The notion of using angiogenesis to treat cardiovascular conditions such as peripheral artery disease treads a fine line between therapy and malignancy because several disease conditions are associated with angiogenesis.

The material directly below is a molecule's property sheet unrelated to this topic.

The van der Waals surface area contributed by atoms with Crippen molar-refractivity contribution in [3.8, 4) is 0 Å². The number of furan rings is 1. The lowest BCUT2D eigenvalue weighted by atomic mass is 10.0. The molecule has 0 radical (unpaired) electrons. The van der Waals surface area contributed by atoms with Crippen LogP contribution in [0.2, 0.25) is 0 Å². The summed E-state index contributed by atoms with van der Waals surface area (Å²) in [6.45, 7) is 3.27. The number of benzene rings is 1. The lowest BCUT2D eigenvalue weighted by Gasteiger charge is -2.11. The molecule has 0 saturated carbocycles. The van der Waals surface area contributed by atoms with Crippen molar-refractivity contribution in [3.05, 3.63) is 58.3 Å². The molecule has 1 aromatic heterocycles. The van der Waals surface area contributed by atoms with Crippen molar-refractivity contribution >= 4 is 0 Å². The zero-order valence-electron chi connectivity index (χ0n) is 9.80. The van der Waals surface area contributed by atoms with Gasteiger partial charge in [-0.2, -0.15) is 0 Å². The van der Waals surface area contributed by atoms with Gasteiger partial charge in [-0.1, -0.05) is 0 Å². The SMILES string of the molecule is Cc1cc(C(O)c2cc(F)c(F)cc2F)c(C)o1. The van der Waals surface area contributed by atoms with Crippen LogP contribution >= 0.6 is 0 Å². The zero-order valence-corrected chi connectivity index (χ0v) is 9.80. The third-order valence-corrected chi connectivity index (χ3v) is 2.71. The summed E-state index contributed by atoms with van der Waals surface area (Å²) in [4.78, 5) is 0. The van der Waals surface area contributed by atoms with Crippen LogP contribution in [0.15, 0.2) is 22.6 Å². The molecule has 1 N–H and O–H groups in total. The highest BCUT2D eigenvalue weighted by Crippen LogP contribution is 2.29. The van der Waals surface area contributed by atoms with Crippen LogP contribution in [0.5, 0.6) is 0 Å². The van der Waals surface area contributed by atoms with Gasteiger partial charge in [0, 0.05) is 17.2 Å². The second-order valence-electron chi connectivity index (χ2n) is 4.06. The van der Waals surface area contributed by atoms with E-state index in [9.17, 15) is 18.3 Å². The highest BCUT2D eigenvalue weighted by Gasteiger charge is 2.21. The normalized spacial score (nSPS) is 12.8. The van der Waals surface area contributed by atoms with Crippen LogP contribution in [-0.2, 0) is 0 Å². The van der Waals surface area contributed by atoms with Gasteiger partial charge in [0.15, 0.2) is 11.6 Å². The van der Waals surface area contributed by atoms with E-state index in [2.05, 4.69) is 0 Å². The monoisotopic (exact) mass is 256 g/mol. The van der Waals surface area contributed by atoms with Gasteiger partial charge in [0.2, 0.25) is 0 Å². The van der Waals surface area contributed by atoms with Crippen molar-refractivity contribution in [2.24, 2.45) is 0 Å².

In atherosclerosis, for example, angiogenesis occurs during the formation of plaques. Last week, scientists at Stanford University and the World Health Organization published in Nature Medicine that low doses of vascular endothelial growth factor (VEGF), an angiogenesis inducer, resulted in increased plaque formation and increased endothelial cell content of plaque in mouse and rabbit models of the disease.